Johor Baru, Malaysia: Taps in neighbourhoods have been known to run dry because of burst water pipes during excavations. Now, two Universiti Teknologi Malaysia (UTM) students developed a 3D modelling procedure to solve the problem.
During the annual Bentley Student Design Competition, Uznir Ujang, 29, and his wife Suhaibah Azri, 27, bagged the top prize in the “unique ways of solving a problem with GIS technology” category. They emerged as winner of the Bentley Student Design Competition, amongst 100 international participants.
It was also the first time the award was won by Malaysians in the 15 years of the infrastructure software design competition, which previously saw winners from countries such as China, India and Russia.
Uznir Ujang, 29, said he and his wife Suhaibah Azri, 27, created a 3D software model to enable users such as utility, telecommunications and pipeline companies to accurately retrieve information like pipeline depth, intersection and distances.
He said it took them more than four months to work on the design, which won the top prize under the category for unique ways of solving a problem with GIS technology. “Our design was based on real data provided by utility, telecommunications and pipeline companies. The software can be used to lessen the risk of damaging underground cables and pipes when carrying out maintenance or installation works,” Uznir said after the prize-giving ceremony in UTM Skudai.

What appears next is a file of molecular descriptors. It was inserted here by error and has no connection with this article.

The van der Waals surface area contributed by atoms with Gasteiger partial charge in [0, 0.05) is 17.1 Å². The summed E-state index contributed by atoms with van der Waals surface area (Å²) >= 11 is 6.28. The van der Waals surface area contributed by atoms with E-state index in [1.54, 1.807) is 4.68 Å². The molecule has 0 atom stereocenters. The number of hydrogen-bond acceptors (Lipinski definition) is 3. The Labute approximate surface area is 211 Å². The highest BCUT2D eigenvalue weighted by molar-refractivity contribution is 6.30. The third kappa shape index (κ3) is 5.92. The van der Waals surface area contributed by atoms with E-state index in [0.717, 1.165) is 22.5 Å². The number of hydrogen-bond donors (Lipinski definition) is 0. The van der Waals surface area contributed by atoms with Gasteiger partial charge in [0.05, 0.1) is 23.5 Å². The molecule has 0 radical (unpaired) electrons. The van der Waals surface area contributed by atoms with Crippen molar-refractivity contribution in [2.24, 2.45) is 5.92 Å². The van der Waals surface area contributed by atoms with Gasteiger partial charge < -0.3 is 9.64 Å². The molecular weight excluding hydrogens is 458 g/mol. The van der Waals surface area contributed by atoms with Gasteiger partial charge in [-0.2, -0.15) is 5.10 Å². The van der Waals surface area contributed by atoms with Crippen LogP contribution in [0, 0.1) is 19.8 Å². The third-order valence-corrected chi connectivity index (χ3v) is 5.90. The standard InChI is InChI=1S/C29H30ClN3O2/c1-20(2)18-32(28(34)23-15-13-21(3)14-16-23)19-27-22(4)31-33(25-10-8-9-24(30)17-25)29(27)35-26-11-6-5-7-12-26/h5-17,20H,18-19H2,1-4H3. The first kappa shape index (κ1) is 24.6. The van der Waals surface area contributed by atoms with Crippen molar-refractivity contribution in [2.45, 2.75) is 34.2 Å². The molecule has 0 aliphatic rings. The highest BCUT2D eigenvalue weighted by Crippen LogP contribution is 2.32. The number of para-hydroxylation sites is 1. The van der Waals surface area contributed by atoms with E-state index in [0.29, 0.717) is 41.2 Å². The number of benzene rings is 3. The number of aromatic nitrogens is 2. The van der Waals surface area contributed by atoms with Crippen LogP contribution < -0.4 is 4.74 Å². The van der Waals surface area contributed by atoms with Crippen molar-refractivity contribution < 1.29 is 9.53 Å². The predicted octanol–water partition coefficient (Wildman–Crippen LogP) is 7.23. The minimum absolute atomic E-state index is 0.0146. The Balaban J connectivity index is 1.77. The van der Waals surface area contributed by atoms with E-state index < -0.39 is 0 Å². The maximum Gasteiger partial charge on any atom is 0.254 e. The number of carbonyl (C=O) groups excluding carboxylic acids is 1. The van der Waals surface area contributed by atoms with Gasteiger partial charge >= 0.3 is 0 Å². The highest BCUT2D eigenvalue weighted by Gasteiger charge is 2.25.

“We were very focused on the project, which took about MYR 200,000 (MYR: Malaysian Ringgit) to design, and we also spent a lot of time discussing and brainstorming in the research lab, as well as in the bedroom,” he quipped.
The couple walked away with USD 2,000 (MYR 6,300) and a trophy while UTM was awarded a year of free unlimited subscription to more than 50 of Bentley’s infrastructure products, including traffic, bridges and road design software.
Bentley Southeast Asia-Pacific academic director Ivy Branson said Uznir and Suhaibah’s design was outstanding and beyond the judges’ expectations. “We were surprised that their design was in 3D, which is used widely in the industry but seldom by students,” she said.
Source: The Star